2017-02-26 18:21 #0 by: Zickan

Have your rat one or more bald spots? Then barbering be the cause.

Barbering is a common description of a behavior in rats when a varying degree of polish, pull or bite off his own or other rats fur. Looking bare patches around example, front and rear legs, it is usually just the rat barber itself. But if the patches are sitting in hard to reach or strange places such as the back of the neck, it is most likely another rat that has barbering his / her cage friends.

There is no such thing as "barbering gene". That is, one thing you can not look back in a pedigree and find any gene that has been passed down and that creates barbering in the rat. What is inherited is a stereotyped behavior. However, a rat with this stereotypical behavior can have a perfectly normal offspring and vice versa. The progeny may also have too few offspring are normal, but suddenly can start barbera in a different environment. Other stereotypical behaviors, for example, grid-chewing or excessive oral behavior by chewing furnishings in the cage, etc.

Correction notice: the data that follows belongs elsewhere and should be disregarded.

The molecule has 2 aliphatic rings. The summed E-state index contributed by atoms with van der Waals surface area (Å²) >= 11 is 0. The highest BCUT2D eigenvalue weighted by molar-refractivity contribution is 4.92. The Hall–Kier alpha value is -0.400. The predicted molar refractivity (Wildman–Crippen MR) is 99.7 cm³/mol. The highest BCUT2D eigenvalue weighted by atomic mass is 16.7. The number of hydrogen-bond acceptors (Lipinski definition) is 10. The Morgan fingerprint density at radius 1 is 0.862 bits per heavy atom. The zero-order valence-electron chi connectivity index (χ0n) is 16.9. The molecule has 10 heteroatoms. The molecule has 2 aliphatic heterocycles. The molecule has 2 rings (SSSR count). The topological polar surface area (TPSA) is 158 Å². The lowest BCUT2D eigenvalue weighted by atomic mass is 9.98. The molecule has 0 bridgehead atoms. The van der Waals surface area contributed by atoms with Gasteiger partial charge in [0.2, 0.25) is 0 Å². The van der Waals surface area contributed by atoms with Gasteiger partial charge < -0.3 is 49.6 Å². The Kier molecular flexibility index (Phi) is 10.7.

All stereotypical behavior (including barbering) is the expression of the rat feel bad and do not fit into their environment. Usually, it is about an over-stimulated active rat or a rat with a low-stress threshold. Worth thinking about when a rat is barbering. It often also exhibits other symptoms for not be stress resistant, for example, can be observed when introducing a new flock member or the rat is relocated/change envoriment.

The biggest cause of barbering has to do with the environment. The rat may live to small, are tired of the decor of the cage, wrong food or anything else related to their daily lives. Active rats need much stimulation and easily stressed rats need security - lack of this can create a stereotypic behavior in the form of barbering. A stereotypic behavior may also result in the rat chewing manically on the cage bars, or chew apart the interior of the cage. Even rats with low-stress threshold threaten to barbera, almost like how some nervous people chew their nails.
Although the cause of barbers insertion behavior is addressed, it is not certain that the rat will stop barbera. The behavior can change to a nasty habit, and it takes time to manage to break this pattern.

Some things you can try to break the stereotyped behavior is:

  •  Change scenery
  • Larger cage
  • New fun things and vary the furnishing of the interior
  • More activation outside the cage, such as agility
  • Replacement of feed
  • Let rat/rats work a little for the food/treats by giving them all the nuts or eggs, in the shell, hiding food in an old egg carton or in a paper role with blocked ends.